• "Dragon Moon" (1940)

Thunder Jim Wade series (as by Charles Stoddard)

  • "Thunder Jim Wade" (1941)
  • "The Hills of Gold" (1941)
  • "The Poison People" (1941)
  • "The Devil's Glacier" (1941)
  • "Waters of Death" (1941)
  • "Orange by the Railway" (1942)

"Baldy" Stories

Other

Fixups

Novels

Fantastic Novels cover July 1950
Earth's Last Citadel was reprinted in the July 1950 edition of Fantastic Novels.
  • A Million Years to Conquer (1940), published in book form as The Creature from Beyond Infinity (1968)
  • Earth's Last Citadel (with C. L. Moore) (1943, first book publication 1964)
  • The Fairy Chessmen (1946, as Lewis Padgett, also retitled as Chessboard Planet and The Far Reality)
  • Valley of the Flame (1946, first book publication 1964)
  • The Dark World (with C. L. Moore (assumed)) (1946, first book publication 1965)
  • The Brass Ring (with C. L. Moore) (1946, nongenre, also published as Murder in Brass)
  • Tomorrow and Tomorrow (1947, as Lewis Padgett)
  • Fury (1947, first book publication 1950, later published under the title Destination: Infinity (1958))
  • The Day He Died (with C. L. Moore) (1947, nongenre)
  • The Mask of Circe (1948, first book publication 1971) (Illustrated by Alicia Austin in 1971)
  • The Time Axis (1949, first book publication 1965)
  • The Portal in the Picture (with C. L. Moore) (1949, also known as Beyond Earth's Gates)
  • The Well of the Worlds (1952, first book publication 1953)
  • Man Drowning (1952, nongenre)
  • The Murder of Eleanor Pope (1956, nongenre)
  • The Murder of Ann Avery (1956, nongenre)
  • Murder of a Mistress (1957, nongenre)
  • Murder of a Wife (1958, nongenre)

Collections

  • Ahead of Time
  • The Best of Henry Kuttner (split in paperback into two volumes, The Best of Kuttner 1 and The Best of Kuttner 2)
  • The Book of Iod
  • Bypass to Otherness
  • Chessboard Planet and Other Stories (with C. L. Moore)
  • Clash by Night and Other Stories (with C. L. Moore)
  • Detour to Otherness (with C. L. Moore)
  • Elak of Atlantis
  • A Gnome There Was
  • Hollywood on the Moon / Man About Time: The Pete Manx Adventures (with Arthur K. Barnes) (announced for 2011)
  • Kuttner Times Three
  • Line to Tomorrow and Other Stories of Fantasy and Science Fiction (with C. L. Moore)
  • The Michael Gray Murders (with C. L. Moore) (announced for 2012)
  • No Boundaries (with C. L. Moore)
  • Prince Raynor
  • Return to Otherness
  • Secret of the Earth Star and Others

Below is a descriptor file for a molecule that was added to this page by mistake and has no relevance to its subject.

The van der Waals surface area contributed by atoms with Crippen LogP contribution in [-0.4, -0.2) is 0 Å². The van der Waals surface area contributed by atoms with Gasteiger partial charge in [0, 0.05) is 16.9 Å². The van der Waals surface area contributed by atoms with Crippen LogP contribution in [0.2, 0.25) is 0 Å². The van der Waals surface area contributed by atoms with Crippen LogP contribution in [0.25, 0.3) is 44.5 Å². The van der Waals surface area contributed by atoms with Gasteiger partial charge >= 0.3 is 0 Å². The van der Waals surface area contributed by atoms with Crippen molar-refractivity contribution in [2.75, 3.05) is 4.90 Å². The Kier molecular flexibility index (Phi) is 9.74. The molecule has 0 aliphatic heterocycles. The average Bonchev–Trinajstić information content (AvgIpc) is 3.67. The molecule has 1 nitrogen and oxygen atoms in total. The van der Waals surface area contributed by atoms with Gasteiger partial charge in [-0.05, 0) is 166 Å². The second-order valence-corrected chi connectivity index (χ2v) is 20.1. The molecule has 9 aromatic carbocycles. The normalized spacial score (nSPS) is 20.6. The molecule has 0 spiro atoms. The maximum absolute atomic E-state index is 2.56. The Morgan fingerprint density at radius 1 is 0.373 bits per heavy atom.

• The Startling Worlds of Henry Kuttner
  • Terror in the House: The Early Kuttner, Volume One
  • Thunder in the Void
  • Thunder Jim Wade
  • Two-Handed Engine: The Selected Short Fiction of Henry Kuttner & C. L. Moore
  • The Hogben ChroniclesKickstarter Project posthumously pushed by Neil Gaiman, F. Paul Wilson, Pierce Waters, Thomas L. Monteleone, and with special assist by Alan Moore. [10]

Television

Comic books

  • "Doiby Dickles Enters High Sassiety"

Green Lantern comic story; 13 pages; Green Lantern #12; Summer 1944

  • "The Gambler"

Green Lantern comic story; 13 pages; Green Lantern #12; Summer 1944

  • "The Lord Haw-Haw of Crime"

Green Lantern comic story; 13 pages; Green Lantern #13; Fall 1944

  • "Doiby Dickles, Da District Attorney"

Green Lantern comic story; 13 pages; All-American Comics #62; December 1944

  • "A Tale of a City"

Green Lantern comic story; 12 pages; Comic Cavalcade #9; Winter 1944

  • "The Cave Kid Goes To Town"

Green Lantern comic story; 13 pages; Green Lantern #14; Winter 1944-45

  • "The Jewel of Hope"

Green Lantern comic story; 13 pages; Green Lantern #16; Summer 1945

  • "Doiby Dickles, the Human Bomb"

Green Lantern comic story; 12 pages; All-American Comics #71; March 1946

  • "The Last of the Buccaneers"

Green Lantern comic story; 12 pages; Green Lantern #18; Winter 1945-1946

  • "The Man Who Doubled In Death, or, The Duplicity of Johnny Double"

Green Lantern comic story; 13 pages; Green Lantern #18; Winter 1945-1946

  • "Sing a Song of Disaster"

Green Lantern comic story; 12 pages; Green Lantern #19; April–May 1946

  • "Dickles Vs. Fate"

Green Lantern comic story; 13 pages; Green Lantern #19; April–May 1946

  • "Jonah Was a Jinx"

Green Lantern comic story; 13 pages; Green Lantern #19; April–May 1946

  • "The Gambler Comes Back"

Green Lantern comic story; 13 pages; Green Lantern #20; June–July 1946

  • "The Good Humor Man"

Green Lantern comic story; 13 pages; Green Lantern #21; August–September 1946

  • "What Makes Goitrude Go?"

Green Lantern / comic story / 13 pages; Green Lantern (1941 series) #21 August–September 1946

  • "The Man Who Insults Everybody"

Green Lantern comic story; 13 pages; Green Lantern #22; October–November 1946

  • "The Invisible World"

Green Lantern comic story; 13 pages; Green Lantern #22; October–November 1946

Notes

  1. ^ According to Robert Bloch in his autobiography Once Around The Bloch BY: Tor Books, (1995), p. 95.